the beauty of the red and amber wines within clear reflective glass vessels

combined visually to elevate wine drinking to a new sensual level.



 At this point we should probably explain the practical side of decanting :

pouring wine into a decanter not only eliminates any sediment,

but aerates the wine, improving the taste, the aroma and the blend.

In short it can make a 20.00 bottle of wine seem like a 50.00 bottle of wine,  

and so on.



The Stoppered Decanter :


The carafe (pictured above) was stoppered by a simple cork.

During the mid-18th century the glass stoppered decanter was introduced -

many of today's forms being based on these mid-late 18th century decanters.

Fine engraving and cutting were added to further reflect light,

and enhance the color of the wine.


Imagine the light of the fireplace and candles

being refracted by the engraving and cutting, the glint of the silver,

and the wine within adding color variations to the refractions :



George III Engraved Sugar Loaf Decanter

Jacobite Interest, England, c1770


George III Cut & Engraved Sugar Loaf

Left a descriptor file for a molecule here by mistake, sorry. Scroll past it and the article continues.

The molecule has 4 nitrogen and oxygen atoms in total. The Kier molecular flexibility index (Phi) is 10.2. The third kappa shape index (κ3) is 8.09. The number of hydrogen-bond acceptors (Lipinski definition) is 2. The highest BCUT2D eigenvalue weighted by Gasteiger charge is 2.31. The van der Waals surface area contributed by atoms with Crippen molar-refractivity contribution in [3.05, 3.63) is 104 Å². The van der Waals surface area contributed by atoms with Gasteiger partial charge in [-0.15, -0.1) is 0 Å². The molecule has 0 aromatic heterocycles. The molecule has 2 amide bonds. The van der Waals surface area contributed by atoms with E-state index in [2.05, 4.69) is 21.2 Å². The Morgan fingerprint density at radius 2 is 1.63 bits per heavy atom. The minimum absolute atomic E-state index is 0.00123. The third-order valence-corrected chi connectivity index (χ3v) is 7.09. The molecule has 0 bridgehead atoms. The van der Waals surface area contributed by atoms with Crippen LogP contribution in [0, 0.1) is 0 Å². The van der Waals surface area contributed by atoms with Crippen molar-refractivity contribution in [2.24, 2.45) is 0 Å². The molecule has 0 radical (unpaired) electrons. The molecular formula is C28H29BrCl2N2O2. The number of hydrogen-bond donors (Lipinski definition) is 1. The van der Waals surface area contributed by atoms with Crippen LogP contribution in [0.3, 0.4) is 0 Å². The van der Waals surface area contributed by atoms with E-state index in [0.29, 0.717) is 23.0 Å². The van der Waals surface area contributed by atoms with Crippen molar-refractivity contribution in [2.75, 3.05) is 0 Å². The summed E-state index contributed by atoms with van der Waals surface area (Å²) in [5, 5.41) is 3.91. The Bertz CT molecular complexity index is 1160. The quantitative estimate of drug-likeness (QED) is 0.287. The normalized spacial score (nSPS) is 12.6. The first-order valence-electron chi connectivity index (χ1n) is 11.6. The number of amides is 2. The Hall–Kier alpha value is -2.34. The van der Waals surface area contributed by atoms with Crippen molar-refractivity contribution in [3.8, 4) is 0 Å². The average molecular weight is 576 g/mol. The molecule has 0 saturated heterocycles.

Masonic Decanter, England, c1780


George III Cut Glass Sugar Loaf Decanter, c1770 George III Cut Glass Pint Decanter, c1780 George III Cut Glass Mallet Form Decanter, c1770

George III Cut Glass Sugar Loaf Decanter, England, c1770

George III Cut Glass Pint Decanter, England, c1780

George III Cut Glass Mallet Form Decanter, England, c1770



The Drinking Glasses - Also Essential to the Experience :


The story of early British drinking glasses is a lengthy one,

entwined with Royal support, politics and taxation.

What I wish to impart (herein) is that there is, to early British wine glasses,

a softness and warmth that must be experienced to be fully understood.

I cannot explain it.

The glass itself seems to impart a special quality to its contents.